Back Country Campsite Closed
Due to bear activity at Bryce Canyon's back-country, the following campsite has been closed until further notice: Sheep Creek
Activity 8: Magnetic Fields
Have you ever seen Earth's magnetic field? Students will model the Earth's magnetic field using a ball, a neodymium magnet and staples.
To illustrate the presence of magnetic fields.
Students will be able to:
Activity: 30 min.
Remember, the Earth has a north pole and a south pole, just like our bar magnets. So the Earth's magnetic field should look similar to the one we just illustrated in the last activity, only we now have a way to make that model three-dimensional. Using a small foam ball and a neodymium magnet, you can place used (bent) staples gently on the surface of the ball and see the Earth's magnetic field. Try holding a compass on the surface of the ball and see what happens.
Which way are the staples pointing at the two poles of this model of the Earth? Why? What about at the equator, why are the staples laying flat there? What are the rest of the staples doing? Does it look like something we have already seen? Do you think that our planet Earth has the same lines of force around it as we see here? Think of a compass as one of our staples here, what way would it point on the equator. What about at the poles? Why can't we see it standing up at the poles? Why is the Earth's magnetic field important? What would happen if the poles switched, and our compasses started to point south instead of north? What would life be like if there was no magnetic field at all?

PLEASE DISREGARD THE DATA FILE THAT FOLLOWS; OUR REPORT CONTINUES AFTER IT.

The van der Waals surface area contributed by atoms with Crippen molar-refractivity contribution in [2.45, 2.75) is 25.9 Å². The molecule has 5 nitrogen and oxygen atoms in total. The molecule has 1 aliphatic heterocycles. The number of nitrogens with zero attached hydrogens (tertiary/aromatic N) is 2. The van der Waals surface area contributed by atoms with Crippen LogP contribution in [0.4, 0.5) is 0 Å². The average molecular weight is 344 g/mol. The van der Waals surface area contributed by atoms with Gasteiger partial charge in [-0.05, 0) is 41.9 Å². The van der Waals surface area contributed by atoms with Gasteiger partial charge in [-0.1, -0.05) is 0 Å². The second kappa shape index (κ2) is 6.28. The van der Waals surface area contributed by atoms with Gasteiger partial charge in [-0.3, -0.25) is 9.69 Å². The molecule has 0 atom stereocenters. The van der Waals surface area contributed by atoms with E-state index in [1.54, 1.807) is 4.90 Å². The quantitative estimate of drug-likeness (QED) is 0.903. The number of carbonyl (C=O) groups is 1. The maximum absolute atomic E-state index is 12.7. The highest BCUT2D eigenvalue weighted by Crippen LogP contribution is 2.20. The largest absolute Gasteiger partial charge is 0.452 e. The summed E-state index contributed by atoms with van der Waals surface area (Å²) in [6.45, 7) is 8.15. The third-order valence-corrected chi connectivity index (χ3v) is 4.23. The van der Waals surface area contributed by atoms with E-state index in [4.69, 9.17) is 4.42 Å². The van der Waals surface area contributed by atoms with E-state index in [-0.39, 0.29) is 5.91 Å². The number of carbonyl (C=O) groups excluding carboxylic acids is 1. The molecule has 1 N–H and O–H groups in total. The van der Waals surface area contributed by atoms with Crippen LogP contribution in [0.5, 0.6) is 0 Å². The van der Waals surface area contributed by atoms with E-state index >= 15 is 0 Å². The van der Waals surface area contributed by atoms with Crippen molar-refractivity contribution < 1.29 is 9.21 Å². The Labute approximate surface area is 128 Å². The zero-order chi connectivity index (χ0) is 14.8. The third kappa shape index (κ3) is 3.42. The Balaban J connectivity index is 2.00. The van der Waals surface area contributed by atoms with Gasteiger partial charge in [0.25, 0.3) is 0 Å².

Have the students hypothesize about how life would be different if the poles switched again, like they have in our geologic past. Have them write a creative story about a day in their life if the poles switched. Perhaps turn this into its own activity, using increased information on the poles switching. Have students try an orienteering course, only backwards.
Included National Parks and other sites:
Utah Science Core:
Kindergarten Standard 4 Objective 3
Did You Know?
Pronghorn, once roaming the plains of North America in numbers second only to Bison, can be found at Bryce Canyon National Park. They are the fastest land mammal on the continent and only the second fastest mammalian runner in the whole world, reaching speeds of up to 60 mph! More...